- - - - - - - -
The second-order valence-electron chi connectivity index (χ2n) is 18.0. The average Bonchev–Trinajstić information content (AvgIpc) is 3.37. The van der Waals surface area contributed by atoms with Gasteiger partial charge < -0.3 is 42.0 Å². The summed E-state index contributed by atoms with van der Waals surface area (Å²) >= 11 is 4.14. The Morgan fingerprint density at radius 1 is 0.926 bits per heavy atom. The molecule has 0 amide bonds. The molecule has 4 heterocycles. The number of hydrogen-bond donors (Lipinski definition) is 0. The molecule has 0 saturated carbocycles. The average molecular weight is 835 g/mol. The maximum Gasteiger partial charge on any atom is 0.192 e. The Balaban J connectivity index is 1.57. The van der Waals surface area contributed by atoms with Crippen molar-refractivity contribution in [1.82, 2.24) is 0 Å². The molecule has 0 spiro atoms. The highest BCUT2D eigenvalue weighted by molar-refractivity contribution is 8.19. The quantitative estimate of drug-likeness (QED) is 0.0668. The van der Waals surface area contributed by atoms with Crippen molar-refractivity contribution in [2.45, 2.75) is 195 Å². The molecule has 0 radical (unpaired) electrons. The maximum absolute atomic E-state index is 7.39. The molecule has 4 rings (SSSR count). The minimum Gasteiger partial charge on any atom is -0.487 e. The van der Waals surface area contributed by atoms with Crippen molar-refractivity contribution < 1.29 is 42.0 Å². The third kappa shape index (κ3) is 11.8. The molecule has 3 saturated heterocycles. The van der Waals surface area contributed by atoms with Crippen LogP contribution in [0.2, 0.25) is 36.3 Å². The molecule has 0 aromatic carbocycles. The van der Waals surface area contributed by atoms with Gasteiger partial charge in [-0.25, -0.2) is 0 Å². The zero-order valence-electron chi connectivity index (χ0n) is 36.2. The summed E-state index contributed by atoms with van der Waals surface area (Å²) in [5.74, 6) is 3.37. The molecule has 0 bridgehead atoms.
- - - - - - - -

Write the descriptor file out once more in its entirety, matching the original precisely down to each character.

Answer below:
The second-order valence-electron chi connectivity index (χ2n) is 18.0. The average Bonchev–Trinajstić information content (AvgIpc) is 3.37. The van der Waals surface area contributed by atoms with Gasteiger partial charge < -0.3 is 42.0 Å². The summed E-state index contributed by atoms with van der Waals surface area (Å²) >= 11 is 4.14. The Morgan fingerprint density at radius 1 is 0.926 bits per heavy atom. The molecule has 0 amide bonds. The molecule has 4 heterocycles. The number of hydrogen-bond donors (Lipinski definition) is 0. The molecule has 0 saturated carbocycles. The average molecular weight is 835 g/mol. The maximum Gasteiger partial charge on any atom is 0.192 e. The Balaban J connectivity index is 1.57. The van der Waals surface area contributed by atoms with Crippen molar-refractivity contribution in [1.82, 2.24) is 0 Å². The molecule has 0 spiro atoms. The highest BCUT2D eigenvalue weighted by molar-refractivity contribution is 8.19. The quantitative estimate of drug-likeness (QED) is 0.0668. The van der Waals surface area contributed by atoms with Crippen molar-refractivity contribution in [2.45, 2.75) is 195 Å². The molecule has 0 radical (unpaired) electrons. The maximum absolute atomic E-state index is 7.39. The molecule has 4 rings (SSSR count). The minimum Gasteiger partial charge on any atom is -0.487 e. The van der Waals surface area contributed by atoms with Crippen molar-refractivity contribution < 1.29 is 42.0 Å². The third kappa shape index (κ3) is 11.8. The molecule has 3 saturated heterocycles. The van der Waals surface area contributed by atoms with Crippen LogP contribution in [0.2, 0.25) is 36.3 Å². The molecule has 0 aromatic carbocycles. The van der Waals surface area contributed by atoms with Gasteiger partial charge in [-0.25, -0.2) is 0 Å². The zero-order valence-electron chi connectivity index (χ0n) is 36.2. The summed E-state index contributed by atoms with van der Waals surface area (Å²) in [5.74, 6) is 3.37. The molecule has 0 bridgehead atoms.